The Unholy by Paul DeBlassie III
Release Date: August 1, 2013
Genre: Urban Fantasy
Publisher: Sunstone Press
Source: Review copy for Tour
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A young curandera, a medicine woman, intent on uncovering the secrets of her past is forced into a life-and-death battle against an evil Archbishop. Set in the mystic land of Aztlan, The Unholy is a novel of destiny as healer and slayer. Native lore of dreams and visions, shape changing, and natural magic work to spin a neo-gothic web in which sadness and mystery lure the unsuspecting into a twilight realm of discovery and decision. Paul DeBlassie III, PhD, is a psychologist and writer living in his native New Mexico. A member of the Depth Psychology Alliance, the Transpersonal Psychology Association, and the International Association for Relational Psychoanalysis and Psychotherapy, he has for over thirty years treated survivors of the dark side of religion.
Having witnessed her mother's death at age five, Claire has spent her entire life rejecting her heritage as a medicine woman. Instead, she focuses on her patients at the local psychiatric hospital, which is run by the Ecclesia Dei. However, when dark undertakings by the church's hierarchy begin to effect her patients and her personal life, Claire must assume her birthright as the sole remaining member of a prestigious line medicine woman.
In a town where everyone is under the Ecclesia Dei's thumb, Claire faces oppositions from all sides as she fights to unveil the corruption of the church. There is a sickness at the heart of the church that only she can cure.
The Unholy is certainly an ambitious undertaking: combining elements of mestizo culture, christianity, and classic fantasy tropes. DeBlassie's novel has a lot going on and sometimes it was difficult to keep everything straight, but it was entertaining every step of the way.
It's been a while since I've read a classic hero's journey, so it was kind of refreshing to be reacquainted with the archetype. Claire is a quintessential heroine: orphaned at a young age, refusing to assume her destiny/birthright, and, ultimately, reconciling her past with her future. It's a bit trite. I didn't mind in the slightest, but I can see how others might.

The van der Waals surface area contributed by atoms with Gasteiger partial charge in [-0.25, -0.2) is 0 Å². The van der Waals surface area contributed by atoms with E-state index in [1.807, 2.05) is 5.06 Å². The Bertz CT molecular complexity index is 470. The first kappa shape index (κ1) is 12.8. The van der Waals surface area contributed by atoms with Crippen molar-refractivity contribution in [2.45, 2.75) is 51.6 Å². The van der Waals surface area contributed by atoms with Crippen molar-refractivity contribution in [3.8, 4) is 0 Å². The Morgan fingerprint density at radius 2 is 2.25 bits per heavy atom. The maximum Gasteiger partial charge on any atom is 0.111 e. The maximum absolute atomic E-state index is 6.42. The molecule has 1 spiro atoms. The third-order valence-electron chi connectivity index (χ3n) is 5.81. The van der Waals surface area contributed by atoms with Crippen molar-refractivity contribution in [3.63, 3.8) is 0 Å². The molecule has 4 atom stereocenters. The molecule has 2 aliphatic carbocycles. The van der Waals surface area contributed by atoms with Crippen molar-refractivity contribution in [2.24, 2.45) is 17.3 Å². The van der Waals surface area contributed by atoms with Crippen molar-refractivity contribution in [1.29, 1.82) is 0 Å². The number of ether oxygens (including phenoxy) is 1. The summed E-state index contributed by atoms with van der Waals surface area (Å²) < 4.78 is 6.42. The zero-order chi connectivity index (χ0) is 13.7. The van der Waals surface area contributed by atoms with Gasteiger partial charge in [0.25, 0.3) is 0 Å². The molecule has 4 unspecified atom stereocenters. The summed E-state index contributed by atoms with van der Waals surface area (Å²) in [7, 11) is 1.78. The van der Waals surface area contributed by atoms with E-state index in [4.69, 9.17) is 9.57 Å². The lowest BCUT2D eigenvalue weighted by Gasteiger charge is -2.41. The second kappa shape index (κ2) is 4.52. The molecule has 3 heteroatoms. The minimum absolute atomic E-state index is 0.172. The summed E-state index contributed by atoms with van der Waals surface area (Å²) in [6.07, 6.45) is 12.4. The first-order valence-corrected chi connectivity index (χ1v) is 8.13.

The main antagonist is the archbishop (don't worry, it's not a spoiler; you figure it out early on), and he actually confuses me. I mean, just as Claire is your archetypal heroine, he is your consummate villain—complete with a deal with the devil and everything! But occasionally there were shades of grey thrown into his character, but they were never fully expanded upon. It was unfortunate, really; DeBlassie could have given his villain another dimension but failed to do so. Actually, there were many characters who were never fully developed. It's understandable; the backstory to the plot was intricate and time-consuming. So it's really no surprise that some of the major-minor characters were flat, but it was still a little disappointing. I think I was just expecting a plot and characters as intricate as a Song of Ice and Fire (Game of Thrones) installment, though. Which is just ridiculous on my part.
But despite my hang-ups, I really did enjoy this story. It has a complicated background, but it is simplified by its adherence to a basic plot. Ultimately, it all balances out into a well-composed, engaging story that will have you admiring its peculiarities.
However, I have to add this disclaimer: I can easily see people being offended by its portrayal of religion, and I would caution reader's to take it with a grain of salt, so to speak. I personally didn't mind it—everyone is entitled to their own beliefs—but I certainly don't want to lead any reader astray. You have to be fairly confident that you can handle blatant contempt for what may or may not be your beliefs. If you can, this book is worth the read; if you are uncertain, I would suggest you hold off.
But as always, the choice is up to you! I enjoyed it—I think most will—but, as with all books, it's not for everyone.
So, if you want a well-written hero's journey, I would definitely add this to your shelf.
Paul DeBlassie III, Ph.D., is a psychologist and writer living in Albuquerque, New Mexico who has treated survivors of the dark side of religion for more than 30 years. He is a member of the Depth Psychology Alliance, the Transpersonal Psychology Association and the International Association for Relational Psychoanalysis and Psychotherapy. Dr. DeBlassie writes psychological thrillers with an emphasis on the dark side of the human psyche. In The Unholy, a young curandera, a medicine woman, intent on uncovering the secrets of her past is forced into a life-and-death battle against an evil archbishop. Set in the mystic land of Aztlan, The Unholy is a novel of destiny as healer and slayer. Native lore of dreams and visions lure the unsuspecting into a twilight realm of discovery and decision.